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Washington’s Gutless Approach to Our Addiction Crisis

While other countries decriminalize, Trump is keeping Big Pharma and Big Prisons happy.

Just before the New Year, Norway’s parliament voted to decriminalize the possession of all illegal drugs, including marijuana, cocaine, and heroin. Drug trafficking and possession will remain illegal. Essentially, drug users will now have the option of going to rehab—instead of jail—if they are arrested with a small amount of drugs.

This concept is rapidly gaining support worldwide, particularly in Europe, and several countries have taken steps toward this new direction in the war on drugs. However, Portugal would be the most direct comparison to Norway’s recent policy change.

The Portuguese government implemented this model of decriminalization in 2001. If someone is arrested with a small quantity of any illegal drug, they are not placed in handcuffs or sent to jail. Instead, that person receives a summons to appear at a panel with a lawyer, social worker, and psychiatrist. The panelists gives their opinions on the best plan for government-assisted treatment for the individual. However, the drug user is ultimately in control and can choose to decline any form of rehabilitation without legal penalties.

This “soft” approach to the war on drugs has been an unquestionable success. Portugal put this model in place at a time when the country had some of the worst addiction statistics in Europe. There were 78 drug overdose deaths per every million people. Albeit, that was only a fraction of the problem America currently faces. Last year, there were 64,000 drug overdose deaths in the U.S, a rate of 185 per million people. Portugal, on the other hand, had only six drug-induced deaths per million people last year, now one of the lowest rates in Europe.

Overall drug use has steadily decreased in Portugal over the last 16 years. Most importantly, this policy change has been a resounding success as a public health initiative. For example, drug-related HIV infections have dropped 95 percent.

Given these results, one would assume that the concept of decriminalization would not be controversial. Indeed, Americans for the most part support the underlying principles of decriminalization. An ABC News poll from last summer found that 69 percent of Americans support a law requiring rehabilitation, as opposed to jail, for first-time and even second-time drug offenders.

Likewise, a Rasmussen poll from a couple years ago found that only 10 percent of Americans believe the country is winning the war on drugs. However, the term “decriminalization” elicits a very different response from the vast majority of Americans, particularly when it involves harder drugs. Only 13 to 16 percent of Americans support decriminalizing heroin, cocaine, or meth, according to a Vox/Morning Consult poll.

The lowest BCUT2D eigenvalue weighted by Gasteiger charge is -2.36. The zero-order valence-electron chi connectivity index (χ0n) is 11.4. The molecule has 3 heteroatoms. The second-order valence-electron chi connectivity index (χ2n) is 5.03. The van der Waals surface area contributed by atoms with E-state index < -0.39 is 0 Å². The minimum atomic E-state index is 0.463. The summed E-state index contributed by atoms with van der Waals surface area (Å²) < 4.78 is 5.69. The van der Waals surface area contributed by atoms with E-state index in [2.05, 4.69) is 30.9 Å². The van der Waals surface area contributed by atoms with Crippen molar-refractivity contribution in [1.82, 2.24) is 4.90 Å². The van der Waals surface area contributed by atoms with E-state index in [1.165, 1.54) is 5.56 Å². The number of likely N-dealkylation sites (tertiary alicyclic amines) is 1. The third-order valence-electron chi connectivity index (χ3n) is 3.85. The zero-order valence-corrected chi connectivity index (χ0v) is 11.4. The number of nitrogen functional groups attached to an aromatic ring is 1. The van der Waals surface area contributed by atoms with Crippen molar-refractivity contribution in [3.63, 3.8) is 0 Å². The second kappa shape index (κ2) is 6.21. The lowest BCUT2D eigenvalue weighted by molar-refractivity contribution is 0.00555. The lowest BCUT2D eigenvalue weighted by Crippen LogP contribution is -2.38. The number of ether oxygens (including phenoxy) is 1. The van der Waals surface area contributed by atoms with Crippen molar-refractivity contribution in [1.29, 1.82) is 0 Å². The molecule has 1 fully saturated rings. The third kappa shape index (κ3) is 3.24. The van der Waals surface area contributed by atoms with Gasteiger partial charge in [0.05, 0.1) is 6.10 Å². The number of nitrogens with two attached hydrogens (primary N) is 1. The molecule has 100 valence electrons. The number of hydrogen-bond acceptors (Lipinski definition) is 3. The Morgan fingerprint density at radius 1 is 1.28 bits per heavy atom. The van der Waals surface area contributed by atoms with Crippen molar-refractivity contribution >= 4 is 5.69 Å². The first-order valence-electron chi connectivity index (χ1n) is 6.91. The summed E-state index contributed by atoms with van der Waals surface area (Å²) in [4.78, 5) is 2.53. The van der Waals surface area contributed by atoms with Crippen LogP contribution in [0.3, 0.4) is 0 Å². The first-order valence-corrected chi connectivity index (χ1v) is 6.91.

Despite the stigma associated with decriminalization, the Global Commission on Drug Policy recommends the policy. This organization is headed by a number of business leaders, several former heads of state, along with many former high-level government officials, including George P. Schultz, who served as secretary of state under Republican Presidents Reagan and George H.W. Bush.

The last report by the Global Commission on Drug Policy also recommended several “harm reduction” practices proven to reduce drug addiction levels, along with addiction’s negative impact on society. The report supported political hot-buttons, such as needle-exchange programs, naloxone (a medication that immediately reverses opioid overdoses), heroin-assisted treatment, supervised injection facilities, among others.

Support for supervised injection facilities is growing throughout the country, particularly in Seattle, New York, and Delaware. The Massachusetts Medical Society also supports this policy. In fact, a study found that the city of San Francisco would save several lives with such a facility, along with $3.5 million.

These facilities allow medical professionals to recommend rehab options, provide clean needles, and prevent deaths in multiple ways. They administer naloxone in case of an overdose, which is roughly 99 percent effective with reversing an overdose death. Also, the drugs can be tested for deadly additives, such as fentanyl. For instance, 88 percent of the drugs tested at the safe injection site in Vancouver contained fentanyl.

Obviously, these are revolutionary concepts. However, while there is overwhelmingly positive evidence in support of harm reduction practices, most politicians are unwilling to risk their careers to make the necessary changes. In fact, one of the top Republican leaders once adamantly supported a groundbreaking approach to the drug war. He said, “We’re losing badly the war on drugs. You have to legalize drugs to win that war.”

Those words came from Donald Trump 27 years ago at luncheon hosted by the Miami Herald. He also blamed our politicians who “don’t have any guts.” However, now that he is in the ultimate position of political power, he has not demonstrated the courage to make the positive reforms he once publicly advocated.